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discussion of medieval popular literature, Rosemary Woolf justly described this as ‘a crude piece of work compared with the French and German analogues’.5 Much the same could be (and has been) said for other Middle English romances based on French originals (King Horn, Sir Tristrem, for example), for comparisons tend MUP_McDonald_09_Ch8 172 11/18/03, 17:05 Sir Percyvell of Gales 173 to show that the French romances are subtler and more sophisticated. Fortunately, it is not always conscious artistry that attracts us in literature, and the most obvious way of

in Pulp fictions of medieval England
Alcuin Blamires

2 The twin demons of aristocratic society in Sir Gowther Alcuin Blamires Sir Gowther is a 700-line narrative probably originating (in its Middle English form) about 1400 in the North Midlands. It is extant in two mildly divergent manuscript texts, which will here be referred to as the ‘Advocates’ and ‘Royal’ versions.1 Sir Gowther is conspicuous for that surface crankiness and drastic speed which are often found in medieval English verse romances and which readily provoke a modern reader’s suspicion that no very challenging contact with medieval society is being

in Pulp fictions of medieval England
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Jill Fitzgerald

. Notes 1 That tradition persisted in Middle English literature. Examples are inventoried by James Morey, Book and Verse: A Guide to Middle English Biblical Literature (Urbana, IL: University of Illinois Press, 2000), see “Angel(s), fall of”, p. 396. 2 Carmen de uirginitate , pp. 316–17; trans. Lapidge and Rosier, Aldhelm: The Poetic Works , p. 163. 3 Ibid., p. 457; trans. Lapidge and Rosier, p. 67. 4 Ancrene Wisse: A Corrected Edition of the Text in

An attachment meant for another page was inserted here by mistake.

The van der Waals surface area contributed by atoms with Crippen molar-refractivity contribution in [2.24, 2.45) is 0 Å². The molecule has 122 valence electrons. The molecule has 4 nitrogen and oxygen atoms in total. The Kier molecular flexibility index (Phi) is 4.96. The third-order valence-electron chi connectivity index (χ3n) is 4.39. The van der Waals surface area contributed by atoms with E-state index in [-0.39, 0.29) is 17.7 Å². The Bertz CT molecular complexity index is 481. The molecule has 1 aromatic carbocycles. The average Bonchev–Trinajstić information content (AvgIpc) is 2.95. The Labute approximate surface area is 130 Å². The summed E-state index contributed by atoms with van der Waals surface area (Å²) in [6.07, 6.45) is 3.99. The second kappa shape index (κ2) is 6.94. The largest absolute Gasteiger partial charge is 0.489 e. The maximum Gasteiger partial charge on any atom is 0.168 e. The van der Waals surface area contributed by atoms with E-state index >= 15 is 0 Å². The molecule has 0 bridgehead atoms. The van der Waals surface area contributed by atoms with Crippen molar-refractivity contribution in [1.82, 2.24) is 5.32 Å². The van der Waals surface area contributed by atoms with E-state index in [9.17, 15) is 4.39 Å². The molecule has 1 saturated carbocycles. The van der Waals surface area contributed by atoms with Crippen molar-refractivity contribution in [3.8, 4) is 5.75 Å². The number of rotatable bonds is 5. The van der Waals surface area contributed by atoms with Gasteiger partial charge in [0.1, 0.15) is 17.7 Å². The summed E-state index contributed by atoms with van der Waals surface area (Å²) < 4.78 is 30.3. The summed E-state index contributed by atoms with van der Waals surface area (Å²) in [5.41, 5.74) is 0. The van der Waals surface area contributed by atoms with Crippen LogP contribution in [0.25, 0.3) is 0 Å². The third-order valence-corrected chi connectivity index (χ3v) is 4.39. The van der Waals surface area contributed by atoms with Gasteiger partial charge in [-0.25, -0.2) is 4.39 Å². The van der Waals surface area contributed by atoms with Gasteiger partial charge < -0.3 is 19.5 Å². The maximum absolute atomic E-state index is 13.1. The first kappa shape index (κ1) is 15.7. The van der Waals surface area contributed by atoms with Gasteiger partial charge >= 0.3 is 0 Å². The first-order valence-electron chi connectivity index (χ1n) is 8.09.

in Rebel angels
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Immigrant England
Mark Ormrod, Bart Lambert and Jonathan Mackman

fourteenth century, Middle English usage. 28 In formal terms, an alien was understood as someone who owed no direct allegiance to the sovereign power, the king, and was thus separated off from his direct subjects. It is important to note, however, that ‘alien’ was just as applicable to visitors as it was to permanent settlers: in general, the law of alienage that emerged from the thirteenth century made no formal distinction between such sub-categories. 29 Consequently, while all immigrants were aliens, not all aliens were immigrants. The terms

in Immigrant England, 1300–1550
Palm Sunday processions
Eyal Poleg

-creating the Gospel narrative. Palm Sunday was widely depicted on church walls and lavish manuscripts; its texts reverberated in Middle English literature; and its performance was re-created in civic processions. What makes the day even more significant for the study of biblical mediation is the fact that this memorable biblical story does not lend itself easily to liturgical re-enactment. Liturgical processions were made to emulate Christ’s reception at the outskirts of Second-Temple Jerusalem in the towns and villages of medieval Europe. Transforming the biblical event